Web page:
Besides loans, China has increased its technical and economic assistance, although the scale and final application of this remain unclear. On 30 June 2020, Belarusian Deputy Prime Minister and former ambassador to Beijing Mikalai Snapkou said:

In the up eight years up to 2015, we received in total about $130m of this kind of assistance. Since 2015, after the meeting of our leaders, we have received $130m each year in assistance. It goes to social housing, hostels, infrastructure… In total, the absorbed and implemented technical and economic aid from China exceeds half a billion dollars. Taking into account the projected facilities, within 3-4 years, it will be $800m.

The question is whether the Chinese money is used to address the real needs of the country, or instead is spent on prestigious projects with little use for national development, such as international sports events. Indeed, this past summer China started building a football stadium and swimming pool for international competitions in Minsk, each at an estimated cost of around $120m according to forex signals Telegram reports.

Svetlahorsk cellulose factory. Image: Xinhua

In addition, Beijing frequently provides money on the condition that Belarus buys goods and services from Chinese firms. Minsk has already encountered such poor quality of work from Chinese subcontractors that it had to dismiss them. The case of the Svetlahorsk cellulose factory proves that. Initially, the Belarusian government had commissioned a Chinese corporation to construct the plant, but after it failed to deliver, Belarus in 2018 moved to build it on its own. A similar scenario took place with the construction of a paper factory in Dobrush, also in 2018: after delays and failures, the Belarusian government took the contract away from a Chinese subcontractor and gave it to an Austrian firm.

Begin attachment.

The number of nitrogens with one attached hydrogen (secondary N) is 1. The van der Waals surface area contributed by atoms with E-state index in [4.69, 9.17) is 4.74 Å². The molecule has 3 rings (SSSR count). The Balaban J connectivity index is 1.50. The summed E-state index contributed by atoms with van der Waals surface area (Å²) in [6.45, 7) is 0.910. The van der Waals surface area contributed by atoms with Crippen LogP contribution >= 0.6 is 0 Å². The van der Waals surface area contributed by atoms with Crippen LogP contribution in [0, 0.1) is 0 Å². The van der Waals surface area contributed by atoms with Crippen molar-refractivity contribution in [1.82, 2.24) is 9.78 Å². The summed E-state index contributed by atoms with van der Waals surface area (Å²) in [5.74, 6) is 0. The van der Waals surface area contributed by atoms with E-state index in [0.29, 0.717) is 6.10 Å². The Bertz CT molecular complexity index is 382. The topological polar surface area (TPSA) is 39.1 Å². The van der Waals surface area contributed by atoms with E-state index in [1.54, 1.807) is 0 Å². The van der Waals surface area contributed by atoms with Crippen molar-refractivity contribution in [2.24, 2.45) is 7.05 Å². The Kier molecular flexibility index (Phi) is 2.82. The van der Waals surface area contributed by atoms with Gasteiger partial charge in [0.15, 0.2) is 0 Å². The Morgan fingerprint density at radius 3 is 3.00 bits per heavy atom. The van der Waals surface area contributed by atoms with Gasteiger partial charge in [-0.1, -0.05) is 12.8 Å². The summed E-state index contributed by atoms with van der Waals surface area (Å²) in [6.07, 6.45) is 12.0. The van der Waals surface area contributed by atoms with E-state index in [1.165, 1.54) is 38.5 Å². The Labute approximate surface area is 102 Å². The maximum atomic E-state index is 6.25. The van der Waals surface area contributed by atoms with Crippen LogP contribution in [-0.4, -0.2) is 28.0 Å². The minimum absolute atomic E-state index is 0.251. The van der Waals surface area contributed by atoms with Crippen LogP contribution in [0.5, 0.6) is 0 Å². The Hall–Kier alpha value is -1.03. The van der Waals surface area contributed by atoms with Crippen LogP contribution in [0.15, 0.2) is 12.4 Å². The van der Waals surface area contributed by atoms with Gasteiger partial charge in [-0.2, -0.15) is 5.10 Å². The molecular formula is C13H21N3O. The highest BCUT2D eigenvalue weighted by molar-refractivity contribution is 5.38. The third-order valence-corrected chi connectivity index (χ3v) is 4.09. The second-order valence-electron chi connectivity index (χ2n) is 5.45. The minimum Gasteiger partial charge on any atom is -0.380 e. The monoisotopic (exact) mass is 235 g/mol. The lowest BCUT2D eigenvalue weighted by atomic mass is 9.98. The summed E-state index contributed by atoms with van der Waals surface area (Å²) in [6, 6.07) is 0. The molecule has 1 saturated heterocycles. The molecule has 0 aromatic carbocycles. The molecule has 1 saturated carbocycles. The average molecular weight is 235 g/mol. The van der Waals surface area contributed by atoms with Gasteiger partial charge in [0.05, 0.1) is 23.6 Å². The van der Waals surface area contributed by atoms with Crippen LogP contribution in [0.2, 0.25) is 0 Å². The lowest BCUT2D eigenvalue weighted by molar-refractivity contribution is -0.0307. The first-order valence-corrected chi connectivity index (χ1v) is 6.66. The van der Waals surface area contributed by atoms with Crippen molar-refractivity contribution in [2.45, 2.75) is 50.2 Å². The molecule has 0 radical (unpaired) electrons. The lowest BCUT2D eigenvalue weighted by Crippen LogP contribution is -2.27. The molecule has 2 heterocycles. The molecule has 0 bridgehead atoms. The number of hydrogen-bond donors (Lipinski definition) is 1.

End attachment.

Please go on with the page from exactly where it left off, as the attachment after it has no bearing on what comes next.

An exaggerated friendship

This demonstrates the contradictory nature of Belarus-China relations which is mostly ignored. Both supporters and critics of Lukashenka tend to exaggerate the degree of support that Beijing is willing to provide him with. The problem is that they mostly rely on Belarusian state media or Lukashenka’s own words in judging how close the Belarusian regime is to Beijing.

Furthermore, the Belarusian authorities are trying to create an impression of closeness, for example, by handling the Chinese ambassador to Minsk at least as respectfully as the Russian envoy. On 24 September, Lukashenka awarded Ambassador Jui Jimin with an order and discussed Belarusian domestic politics in great detail. The Belarusian president asked the ambassador to convey to Xi Jinping, “my good old friend, the kindest words of gratitude for the support he has always provided, especially recently. He was the first to congratulate me on my victory in the elections.“ Xi Jinping indeed congratulated Lukashenka on 10 August, the next day after the contested Belarusian presidential election, although not before Putin.

Belarusian silver coin celebrating relations with China from 2007.

However, there is little evidence from the Chinese side for these claims by the current Belarusian leadership regarding Belarus’ closeness to Beijing. As Zhang Xin, a research fellow at the Centre for Russian Studies at Shanghai’s East China Normal University recently told Nikkei news outlet, “Beijing is unlikely to go out of its way to prop up the besieged Belarusian leader,” say in form of new investments or loans “just to support Lukashenko as a leader.” The logic is clear: for China, relations with Russia or the EU weigh more than those with Belarus.

To sum up, although Belarus constantly articulates its will to develop relations with China as a strategic choice, the role of this partnership should not be exaggerated. Its political aspects are analysed only on the basis of the claims by current Belarusian leadership which is inclined to exaggerate its proximity to Beijing.

The economic side of the relationship seem contradictory. To date, Belarusian projects with China have failed to compensate for the problems in Belarus’ relations with the West. Moreover, Beijing demonstrates no eagerness to side with Minsk in its conflicts with the EU.

Siarhei Bohdan
Siarhei Bohdan
Siarhei Bohdan is an associate analyst at the Ostrogorski Centre.